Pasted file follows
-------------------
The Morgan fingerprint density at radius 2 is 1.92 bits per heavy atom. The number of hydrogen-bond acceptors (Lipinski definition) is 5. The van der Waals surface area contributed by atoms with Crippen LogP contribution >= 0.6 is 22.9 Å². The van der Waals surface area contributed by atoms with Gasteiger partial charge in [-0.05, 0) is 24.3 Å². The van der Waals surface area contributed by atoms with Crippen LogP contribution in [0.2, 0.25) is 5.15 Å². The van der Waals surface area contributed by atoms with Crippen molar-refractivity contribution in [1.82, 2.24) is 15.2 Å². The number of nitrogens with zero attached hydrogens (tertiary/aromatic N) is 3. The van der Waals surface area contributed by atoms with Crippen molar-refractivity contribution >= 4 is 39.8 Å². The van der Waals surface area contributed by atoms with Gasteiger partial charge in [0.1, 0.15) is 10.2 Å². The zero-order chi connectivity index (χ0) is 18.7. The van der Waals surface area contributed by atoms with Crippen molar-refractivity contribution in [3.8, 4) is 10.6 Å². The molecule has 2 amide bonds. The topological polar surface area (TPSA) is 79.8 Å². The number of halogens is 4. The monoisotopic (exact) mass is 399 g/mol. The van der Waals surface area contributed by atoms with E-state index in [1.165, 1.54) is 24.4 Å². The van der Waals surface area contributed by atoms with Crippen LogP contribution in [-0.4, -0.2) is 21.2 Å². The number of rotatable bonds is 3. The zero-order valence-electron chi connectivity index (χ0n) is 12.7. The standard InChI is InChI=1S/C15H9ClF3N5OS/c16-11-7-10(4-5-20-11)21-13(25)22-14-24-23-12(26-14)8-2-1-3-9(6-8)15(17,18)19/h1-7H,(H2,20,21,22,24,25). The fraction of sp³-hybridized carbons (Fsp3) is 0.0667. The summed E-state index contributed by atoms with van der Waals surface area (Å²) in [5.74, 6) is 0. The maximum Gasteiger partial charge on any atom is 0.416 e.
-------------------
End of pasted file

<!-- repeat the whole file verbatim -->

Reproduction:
The Morgan fingerprint density at radius 2 is 1.92 bits per heavy atom. The number of hydrogen-bond acceptors (Lipinski definition) is 5. The van der Waals surface area contributed by atoms with Crippen LogP contribution >= 0.6 is 22.9 Å². The van der Waals surface area contributed by atoms with Gasteiger partial charge in [-0.05, 0) is 24.3 Å². The van der Waals surface area contributed by atoms with Crippen LogP contribution in [0.2, 0.25) is 5.15 Å². The van der Waals surface area contributed by atoms with Crippen molar-refractivity contribution in [1.82, 2.24) is 15.2 Å². The number of nitrogens with zero attached hydrogens (tertiary/aromatic N) is 3. The van der Waals surface area contributed by atoms with Crippen molar-refractivity contribution >= 4 is 39.8 Å². The van der Waals surface area contributed by atoms with Gasteiger partial charge in [0.1, 0.15) is 10.2 Å². The zero-order chi connectivity index (χ0) is 18.7. The van der Waals surface area contributed by atoms with Crippen molar-refractivity contribution in [3.8, 4) is 10.6 Å². The molecule has 2 amide bonds. The topological polar surface area (TPSA) is 79.8 Å². The number of halogens is 4. The monoisotopic (exact) mass is 399 g/mol. The van der Waals surface area contributed by atoms with E-state index in [1.165, 1.54) is 24.4 Å². The van der Waals surface area contributed by atoms with Crippen LogP contribution in [-0.4, -0.2) is 21.2 Å². The number of rotatable bonds is 3. The zero-order valence-electron chi connectivity index (χ0n) is 12.7. The standard InChI is InChI=1S/C15H9ClF3N5OS/c16-11-7-10(4-5-20-11)21-13(25)22-14-24-23-12(26-14)8-2-1-3-9(6-8)15(17,18)19/h1-7H,(H2,20,21,22,24,25). The fraction of sp³-hybridized carbons (Fsp3) is 0.0667. The summed E-state index contributed by atoms with van der Waals surface area (Å²) in [5.74, 6) is 0. The maximum Gasteiger partial charge on any atom is 0.416 e.